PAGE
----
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 Your biggest waste of time and money?
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hillstreetmama
Permanent Resident

USA
3448 Posts

Posted - 06/05/2008 :  3:23:08 PM  Show Profile Send hillstreetmama a Private Message  Reply with Quote
What have you knit that turned out to be a big waste of your time...not to mention your hard-earned money?

Mine was a bag kit that I splurged on. I won't tell you the price, but it was more than $50. Two kinds of yarn that didn't felt the same, odd decreases at the top of the bag that made the opening too small (in my opinion), and just overall a disappointment. The straps and bottom barely felted which gives the bag a flared bottom. I can't even frog it and reuse the yarn! I've stayed away from a lot of felting because I was afraid something like this might happen. This bag is going in the trash - there is no saving it. What a waste!

So 'fess up! Tell me your stories.

Jan

yarnlover
Permanent Resident

1745 Posts

Posted - 06/05/2008 :  3:36:46 PM  Show Profile Send yarnlover a Private Message  Reply with Quote
I found some bumpy cream cotton yarn, many years ago, and thought it was yummy. Designed a sweater, even included intarsia - tulips in purple with green stems and leaves - in ribbon yard, for the front panel. That part turned out ok, but once the sweater was finished and I tried it on - omigod, how ugly. It wasn't the knitting, the sweater looked pretty good on the hanger.

Really, the style was all wrong for me, but I thought maybe my Mother would like it. Same reaction when she tried it on.

I ended up unraveling the whole thing and eventually some of the yarn became a poncho for my niece. The rest is somewhere in my stash. I discovered that I really don't like knitting with cotton yarn. Maybe it is much better than it was all those years ago, but I'm not going near it.

BTW, you could use that bag for things like holding plastic grocery bags, extra bars of soap, balls of yarn. Anything around the house. Just because it isn't what you might want to carry out of the house, you might find a good use for it anyway.

See My Stuff: Here

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fiberlicious
Permanent Resident

1637 Posts

Posted - 06/05/2008 :  4:40:22 PM  Show Profile Send fiberlicious a Private Message  Reply with Quote
It was a sweater that a friend crocheted for me. She was an accomplished crocheter, so I thought she knew what she was doing. I first bought the requisite amount of yarn. Then, she kept telling me she'd run out and needed more. I wound up buying twice the amount of yarn the pattern called for. The sweater turnout out tiny and bullet-proof - apparently, the yarn was bigger than the pattern called for, but she didn't upsize the hook to compensate. It's still waiting to be frogged, but since it's crochet and multi colors, it will be a lot of small balls.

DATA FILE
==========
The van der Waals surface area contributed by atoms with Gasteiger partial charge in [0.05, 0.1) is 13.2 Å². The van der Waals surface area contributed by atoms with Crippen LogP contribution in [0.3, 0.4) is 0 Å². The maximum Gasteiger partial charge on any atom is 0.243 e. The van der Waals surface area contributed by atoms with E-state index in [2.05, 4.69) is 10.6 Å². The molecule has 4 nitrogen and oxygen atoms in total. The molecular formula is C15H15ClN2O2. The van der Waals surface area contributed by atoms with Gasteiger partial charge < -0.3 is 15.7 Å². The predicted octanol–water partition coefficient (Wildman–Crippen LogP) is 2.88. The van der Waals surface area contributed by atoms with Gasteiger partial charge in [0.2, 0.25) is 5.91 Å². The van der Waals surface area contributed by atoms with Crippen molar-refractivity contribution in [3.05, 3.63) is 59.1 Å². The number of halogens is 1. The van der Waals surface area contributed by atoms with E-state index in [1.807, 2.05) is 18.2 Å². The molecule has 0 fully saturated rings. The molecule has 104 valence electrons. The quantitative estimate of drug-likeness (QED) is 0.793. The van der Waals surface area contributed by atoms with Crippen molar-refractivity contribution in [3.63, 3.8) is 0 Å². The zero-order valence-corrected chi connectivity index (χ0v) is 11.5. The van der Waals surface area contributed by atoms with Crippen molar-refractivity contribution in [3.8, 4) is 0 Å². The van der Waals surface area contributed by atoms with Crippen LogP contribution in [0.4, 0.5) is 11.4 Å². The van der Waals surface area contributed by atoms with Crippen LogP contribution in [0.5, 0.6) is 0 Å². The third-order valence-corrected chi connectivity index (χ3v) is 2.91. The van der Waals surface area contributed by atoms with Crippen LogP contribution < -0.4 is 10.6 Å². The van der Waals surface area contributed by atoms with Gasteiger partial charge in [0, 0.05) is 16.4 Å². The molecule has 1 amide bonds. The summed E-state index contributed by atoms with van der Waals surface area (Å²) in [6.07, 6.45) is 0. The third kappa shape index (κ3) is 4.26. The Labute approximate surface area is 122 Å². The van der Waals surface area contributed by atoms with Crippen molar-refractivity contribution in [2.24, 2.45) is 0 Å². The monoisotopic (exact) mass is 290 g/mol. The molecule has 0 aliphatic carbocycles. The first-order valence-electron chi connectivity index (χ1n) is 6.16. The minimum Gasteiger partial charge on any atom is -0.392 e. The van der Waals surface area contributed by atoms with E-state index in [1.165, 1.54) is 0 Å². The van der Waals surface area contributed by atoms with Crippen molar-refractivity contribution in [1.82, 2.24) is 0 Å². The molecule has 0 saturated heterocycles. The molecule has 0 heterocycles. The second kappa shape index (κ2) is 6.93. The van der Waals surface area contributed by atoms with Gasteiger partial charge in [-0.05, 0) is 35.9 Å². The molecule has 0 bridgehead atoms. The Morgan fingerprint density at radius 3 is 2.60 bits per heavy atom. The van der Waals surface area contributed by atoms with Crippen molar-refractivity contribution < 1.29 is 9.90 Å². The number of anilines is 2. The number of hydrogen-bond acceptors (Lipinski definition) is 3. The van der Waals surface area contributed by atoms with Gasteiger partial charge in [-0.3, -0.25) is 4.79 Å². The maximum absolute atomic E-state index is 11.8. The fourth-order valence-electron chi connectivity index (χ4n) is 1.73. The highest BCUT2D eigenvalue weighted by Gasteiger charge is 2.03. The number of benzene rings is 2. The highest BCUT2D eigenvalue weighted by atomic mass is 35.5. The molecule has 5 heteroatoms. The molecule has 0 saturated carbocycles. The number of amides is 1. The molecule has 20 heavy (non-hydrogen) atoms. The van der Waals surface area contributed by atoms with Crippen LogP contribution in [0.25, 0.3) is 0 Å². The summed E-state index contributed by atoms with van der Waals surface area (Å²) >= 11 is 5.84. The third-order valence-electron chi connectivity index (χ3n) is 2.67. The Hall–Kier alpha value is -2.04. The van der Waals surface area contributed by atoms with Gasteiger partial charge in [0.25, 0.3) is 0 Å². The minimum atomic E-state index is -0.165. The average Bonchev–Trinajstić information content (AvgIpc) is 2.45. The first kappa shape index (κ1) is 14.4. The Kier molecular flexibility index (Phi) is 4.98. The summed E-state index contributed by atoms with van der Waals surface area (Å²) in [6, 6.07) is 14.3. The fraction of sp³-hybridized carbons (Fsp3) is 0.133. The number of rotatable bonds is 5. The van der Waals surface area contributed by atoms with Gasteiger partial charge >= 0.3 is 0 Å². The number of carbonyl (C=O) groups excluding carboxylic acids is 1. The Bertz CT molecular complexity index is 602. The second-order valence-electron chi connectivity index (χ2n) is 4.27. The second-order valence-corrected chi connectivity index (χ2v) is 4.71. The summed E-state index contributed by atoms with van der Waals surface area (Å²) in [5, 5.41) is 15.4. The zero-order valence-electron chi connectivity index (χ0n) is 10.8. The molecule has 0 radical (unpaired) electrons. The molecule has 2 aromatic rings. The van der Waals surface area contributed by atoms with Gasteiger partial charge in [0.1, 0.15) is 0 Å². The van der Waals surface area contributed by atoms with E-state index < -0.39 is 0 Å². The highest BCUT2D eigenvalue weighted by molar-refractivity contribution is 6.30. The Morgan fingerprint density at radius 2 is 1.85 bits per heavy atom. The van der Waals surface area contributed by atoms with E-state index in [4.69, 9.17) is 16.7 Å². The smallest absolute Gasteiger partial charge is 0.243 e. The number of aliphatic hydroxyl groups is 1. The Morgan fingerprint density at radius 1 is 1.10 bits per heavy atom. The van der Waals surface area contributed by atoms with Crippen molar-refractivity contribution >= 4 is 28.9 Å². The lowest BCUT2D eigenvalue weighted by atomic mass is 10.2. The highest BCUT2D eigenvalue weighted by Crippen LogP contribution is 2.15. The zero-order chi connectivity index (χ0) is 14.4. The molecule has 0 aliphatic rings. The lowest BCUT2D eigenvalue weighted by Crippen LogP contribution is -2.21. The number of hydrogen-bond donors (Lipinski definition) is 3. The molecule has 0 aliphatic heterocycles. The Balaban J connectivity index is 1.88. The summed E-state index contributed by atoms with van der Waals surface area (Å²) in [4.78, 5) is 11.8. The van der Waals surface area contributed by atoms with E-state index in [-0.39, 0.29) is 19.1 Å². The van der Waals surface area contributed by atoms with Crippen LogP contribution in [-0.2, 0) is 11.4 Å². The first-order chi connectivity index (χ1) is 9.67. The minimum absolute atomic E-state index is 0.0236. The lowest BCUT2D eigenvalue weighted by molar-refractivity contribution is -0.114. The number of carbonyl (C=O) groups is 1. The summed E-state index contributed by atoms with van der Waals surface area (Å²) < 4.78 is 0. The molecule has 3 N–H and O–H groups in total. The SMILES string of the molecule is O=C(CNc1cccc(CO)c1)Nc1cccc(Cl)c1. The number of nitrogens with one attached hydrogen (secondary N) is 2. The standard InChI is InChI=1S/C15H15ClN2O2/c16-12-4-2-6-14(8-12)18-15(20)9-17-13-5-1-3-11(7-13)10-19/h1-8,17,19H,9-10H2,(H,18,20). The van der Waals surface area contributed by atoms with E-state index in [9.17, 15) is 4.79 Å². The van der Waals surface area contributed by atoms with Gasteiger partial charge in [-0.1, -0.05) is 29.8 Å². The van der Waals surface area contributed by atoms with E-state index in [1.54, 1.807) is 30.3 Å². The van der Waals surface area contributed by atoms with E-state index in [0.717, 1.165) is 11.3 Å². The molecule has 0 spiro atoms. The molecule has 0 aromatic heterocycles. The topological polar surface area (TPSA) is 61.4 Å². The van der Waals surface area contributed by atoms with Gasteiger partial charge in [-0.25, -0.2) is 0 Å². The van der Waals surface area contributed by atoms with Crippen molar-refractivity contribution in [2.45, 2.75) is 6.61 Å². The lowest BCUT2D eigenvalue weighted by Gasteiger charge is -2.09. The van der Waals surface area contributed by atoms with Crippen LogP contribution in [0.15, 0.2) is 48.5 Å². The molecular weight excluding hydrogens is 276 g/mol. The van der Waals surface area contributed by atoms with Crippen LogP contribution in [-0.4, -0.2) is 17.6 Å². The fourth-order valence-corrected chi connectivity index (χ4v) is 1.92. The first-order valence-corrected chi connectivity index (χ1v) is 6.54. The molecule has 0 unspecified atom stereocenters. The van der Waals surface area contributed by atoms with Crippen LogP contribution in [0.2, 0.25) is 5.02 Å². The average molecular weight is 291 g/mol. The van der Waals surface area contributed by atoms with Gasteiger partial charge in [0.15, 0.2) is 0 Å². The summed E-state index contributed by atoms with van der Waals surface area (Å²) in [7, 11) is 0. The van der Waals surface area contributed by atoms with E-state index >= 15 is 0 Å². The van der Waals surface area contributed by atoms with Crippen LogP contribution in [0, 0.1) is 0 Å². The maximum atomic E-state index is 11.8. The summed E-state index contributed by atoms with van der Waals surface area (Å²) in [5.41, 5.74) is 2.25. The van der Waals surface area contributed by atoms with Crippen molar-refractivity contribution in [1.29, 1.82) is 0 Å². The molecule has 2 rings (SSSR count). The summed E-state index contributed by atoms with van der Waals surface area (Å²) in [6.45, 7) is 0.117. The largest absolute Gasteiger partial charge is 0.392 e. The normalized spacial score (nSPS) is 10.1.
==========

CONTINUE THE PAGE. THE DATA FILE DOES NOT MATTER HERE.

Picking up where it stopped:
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SR5Rfan
Permanent Resident

USA
1232 Posts

Posted - 06/05/2008 :  5:44:14 PM  Show Profile  Visit SR5Rfan's Homepage Send SR5Rfan a Private Message  Reply with Quote
I guess most of what I knit would be considered a waste of time and money, since I've done a lot of scarves and don't wear them...but I'm sure I'll find somewhere to donate them at some point and usually only knit for the fun of it, not for the finished project.

Beth
http://sr5rfan.blogspot.com/ Not much knitting on it, but it's a start ...
"I was taught to respect my elders, but it is getting harder and harder to find one"
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Solaris
Permanent Resident

Canada
4158 Posts

Posted - 06/05/2008 :  6:00:17 PM  Show Profile Send Solaris a Private Message  Reply with Quote
Most of the knitted gifts I made 2 years ago for Christmas. As it turns out, the recipients did not assign ANY value to hand made knitted items.
I swear that the hats and scarves I made weren't totally ugly - really. I mean, these people wear uglier things every day.... I mean... well... too bad they didn't like my gifts. A big waste of my money and time - that's for sure. Sigh...

________________________________________________
Let's be kind to one another.
My Ravelry page: http://www.ravelry.com/people/solaris
Blog: http://solaris-eaglefeathers.blogspot.com/
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kbshee
Permanent Resident

USA
4153 Posts

Posted - 06/05/2008 :  6:28:39 PM  Show Profile Send kbshee a Private Message  Reply with Quote
I did a fair isle sleeved sweater from VK, and didn't check gauge. It could now fit me wearing a backpack...under the sweater.
Not a huge money waste since I used cotton-ease, but a huge time waste. Live and learn...I always swatch now.

kim in oregon
http://kbshee.blogspot.com
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fiddlerbird555
Permanent Resident

USA
1429 Posts

Posted - 06/05/2008 :  6:32:37 PM  Show Profile Send fiddlerbird555 a Private Message  Reply with Quote
Sadly, I think the 100% wool socks. "Washable" is apparently not the same as superwash, and I really don't have time for cosseting kids' finished objects. I did immortalize them on the web, though.